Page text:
The project of national liberation acquires substance in the Filipino critique of imperialist ideology and its vision of a truly sovereign, just, egalitarian society. Among Filipino progressive intellectuals, Renato Constantino (1978) is distinguished for his acute grasp of how the profound Americanization of the Filipino psyche, mediated through the instrumentalities of education, mass media, elections, etc., prevented the majority from seeing through the myths of American democracy, free trade, altruism, and so on. Constantino exposed the Filipino elite, the “new ilustrados,” as effective conduits for neocolonial control, a fact witnessed by the sycophancy to the U.S. of succeeding administrations since the country’s nominal independence in 1946. The criminal regime of Ferdinand Marcos at the height of the Cold War epitomized the demagoguery, corruption, and brutality of the neocolonial state manipulated by U.S. overseers (Sison and De Lima 1998). Not to be outdone, the treacherous policies of President Macapagal-Arroyo have not only abetted the predatory U.S. aggression in Afghanistan and Iraq but also surrendered the country’s sovereignty to the Pentagon as well as to the onerous diktat of the managers of globalization, the World Bank and the International Monetary Fund (Tuazon et al 2002).
From the Marcos dictatorship to the politically bankrupt regimes of Corazon Aquino, Fidel Ramos, Joseph Estrada up to Macapagal-Arroyo, the Filipino people suffered intolerable hardships and unconscionable deprivations. Countless atrocities and human rights violations perpetrated by the neocolonial state since the Marcos era are still unpunished up to this day. Severe unemployment caused by the IMF-World Bank “structural conditionalities,” and government policies of privatization and deregulation, have driven millions of Filipinos to seek work abroad (Gonzalez 1999). With a corrupt oligarchy that supervises not only the state apparatus but also the institutions of civil society, the U.S. strategy of “low intensity democracy,” which accompanies “low intensity” counter-revolutionary measures, continues to wreak havoc on the daily lives of workers, peasants, women, urban poor, and middle strata (white-collar workers and pettybourgeois professionals). Taking account of the U.S. military presence in the Philippines for almost a century, and the U.S. stranglehold over its economy, culture and politics, Filipino jurist Romeo Capulong recently handed out this judgment based on a substantial inventory of evidence: “I find the U.S. government accountable for war crimes and crimes against humanity it committed and continues to commit against the Filipino people and peoples of other countries in over more than a century of colonial and neocolonial rule in the Philippines” (2004). The verdict still awaits execution by the masses of victims.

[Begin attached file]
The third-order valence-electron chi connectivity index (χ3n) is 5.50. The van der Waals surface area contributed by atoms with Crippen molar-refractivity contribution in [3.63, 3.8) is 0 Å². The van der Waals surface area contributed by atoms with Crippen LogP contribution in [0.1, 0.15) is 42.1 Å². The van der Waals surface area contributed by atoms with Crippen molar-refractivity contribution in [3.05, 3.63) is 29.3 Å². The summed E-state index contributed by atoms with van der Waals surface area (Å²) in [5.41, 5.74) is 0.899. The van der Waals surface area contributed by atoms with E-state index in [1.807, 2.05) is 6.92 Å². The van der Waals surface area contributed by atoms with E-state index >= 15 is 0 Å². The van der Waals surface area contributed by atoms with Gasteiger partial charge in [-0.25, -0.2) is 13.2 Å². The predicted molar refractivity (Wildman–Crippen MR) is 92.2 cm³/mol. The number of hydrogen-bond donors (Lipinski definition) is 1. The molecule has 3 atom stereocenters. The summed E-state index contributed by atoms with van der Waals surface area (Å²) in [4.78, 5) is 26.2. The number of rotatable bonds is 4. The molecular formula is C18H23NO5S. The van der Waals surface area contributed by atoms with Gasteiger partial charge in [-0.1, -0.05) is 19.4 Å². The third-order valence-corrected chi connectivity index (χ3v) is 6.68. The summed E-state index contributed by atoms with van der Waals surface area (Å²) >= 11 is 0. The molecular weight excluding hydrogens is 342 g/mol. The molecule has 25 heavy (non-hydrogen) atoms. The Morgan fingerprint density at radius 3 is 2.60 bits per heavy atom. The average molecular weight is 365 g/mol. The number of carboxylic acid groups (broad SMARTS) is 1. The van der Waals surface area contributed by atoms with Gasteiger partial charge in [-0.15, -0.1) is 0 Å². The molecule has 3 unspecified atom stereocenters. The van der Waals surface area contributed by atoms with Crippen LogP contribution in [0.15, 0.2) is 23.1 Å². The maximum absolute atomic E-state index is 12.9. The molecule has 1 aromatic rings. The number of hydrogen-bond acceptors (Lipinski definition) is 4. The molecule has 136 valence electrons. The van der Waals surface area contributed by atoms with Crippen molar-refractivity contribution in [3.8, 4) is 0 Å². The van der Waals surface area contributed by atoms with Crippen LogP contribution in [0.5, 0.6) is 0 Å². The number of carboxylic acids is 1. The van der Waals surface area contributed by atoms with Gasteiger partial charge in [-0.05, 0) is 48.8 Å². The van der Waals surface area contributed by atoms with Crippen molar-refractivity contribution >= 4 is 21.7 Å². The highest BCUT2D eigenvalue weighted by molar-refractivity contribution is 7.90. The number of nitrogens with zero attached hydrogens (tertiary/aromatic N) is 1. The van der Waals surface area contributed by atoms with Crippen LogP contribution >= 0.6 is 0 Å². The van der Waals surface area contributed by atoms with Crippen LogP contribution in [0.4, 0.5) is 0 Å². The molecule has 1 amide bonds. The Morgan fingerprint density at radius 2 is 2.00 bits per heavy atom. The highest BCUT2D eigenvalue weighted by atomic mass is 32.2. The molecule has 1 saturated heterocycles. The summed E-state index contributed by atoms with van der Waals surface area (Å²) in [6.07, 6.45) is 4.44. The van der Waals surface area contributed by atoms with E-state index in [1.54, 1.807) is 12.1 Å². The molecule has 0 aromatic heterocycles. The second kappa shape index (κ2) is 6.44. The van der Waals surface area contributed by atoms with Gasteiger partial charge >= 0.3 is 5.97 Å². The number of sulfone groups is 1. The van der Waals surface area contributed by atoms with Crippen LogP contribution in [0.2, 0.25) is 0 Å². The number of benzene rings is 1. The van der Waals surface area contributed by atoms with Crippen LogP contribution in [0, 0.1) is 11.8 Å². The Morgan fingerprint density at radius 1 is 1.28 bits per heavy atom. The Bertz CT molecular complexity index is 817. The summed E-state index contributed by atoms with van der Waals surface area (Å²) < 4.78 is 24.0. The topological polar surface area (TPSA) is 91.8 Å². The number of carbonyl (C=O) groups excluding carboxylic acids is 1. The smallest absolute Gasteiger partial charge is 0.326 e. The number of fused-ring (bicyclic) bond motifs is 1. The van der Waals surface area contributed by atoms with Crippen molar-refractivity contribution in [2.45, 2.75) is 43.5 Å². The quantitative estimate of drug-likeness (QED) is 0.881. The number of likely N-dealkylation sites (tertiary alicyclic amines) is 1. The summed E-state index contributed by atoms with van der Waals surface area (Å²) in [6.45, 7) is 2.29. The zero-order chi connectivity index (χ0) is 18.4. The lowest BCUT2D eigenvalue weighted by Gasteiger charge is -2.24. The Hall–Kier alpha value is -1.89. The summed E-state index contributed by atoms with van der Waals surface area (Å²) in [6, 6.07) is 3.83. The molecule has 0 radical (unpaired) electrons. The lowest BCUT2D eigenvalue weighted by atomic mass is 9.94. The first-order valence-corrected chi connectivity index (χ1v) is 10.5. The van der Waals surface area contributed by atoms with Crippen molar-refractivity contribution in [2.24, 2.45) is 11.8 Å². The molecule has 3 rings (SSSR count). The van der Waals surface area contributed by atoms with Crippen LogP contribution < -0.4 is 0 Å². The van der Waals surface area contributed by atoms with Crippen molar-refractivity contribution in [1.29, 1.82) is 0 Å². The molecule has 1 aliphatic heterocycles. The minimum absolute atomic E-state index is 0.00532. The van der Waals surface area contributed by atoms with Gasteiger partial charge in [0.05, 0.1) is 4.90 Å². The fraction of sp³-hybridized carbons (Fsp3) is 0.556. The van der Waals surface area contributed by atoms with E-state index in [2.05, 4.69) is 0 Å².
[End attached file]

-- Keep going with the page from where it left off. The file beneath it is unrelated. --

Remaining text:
. Scholastic Complicity
We may ask at this point to what extent the discipline of cultural studies (of which I am a practitioner), for all its claims to offer oppositional critiques of Establishment orthodoxies, has engaged the crisis of transnational globalization, in particular U.S. terrorism against the peoples of the world. The answer is: Precious little, from the perspective of the OFWs and the victims of constant U.S. bombing in Iraq and Afghanistan. In my recent books (Racism and Cultural Studies and Working through the Contradictions), I called attention to recent developments in cultural studies in North America and Europe that have subverted the early promise of the field as a radical transformative force. In every attempt to inquire into ideological practices and discourses, one is always carrying out a political and ethical agenda, whether one is conscious of it or not. There are many reasons for this, the chief one being the inescapable political-economic constitution of any discursive field of inquiry, as historical-materialist critiques have convincingly demonstrated. And even without invoking that famous theoretical couplet that Foucault and Bourdieu have popularized, knowledge/power, the production of knowledge is always already implicated in the ongoing struggles across class, nation, gender, locality, ethnicity, and so on, which envelop the total sensibility of the would-be knower, learner, investigator, scholar, and so on.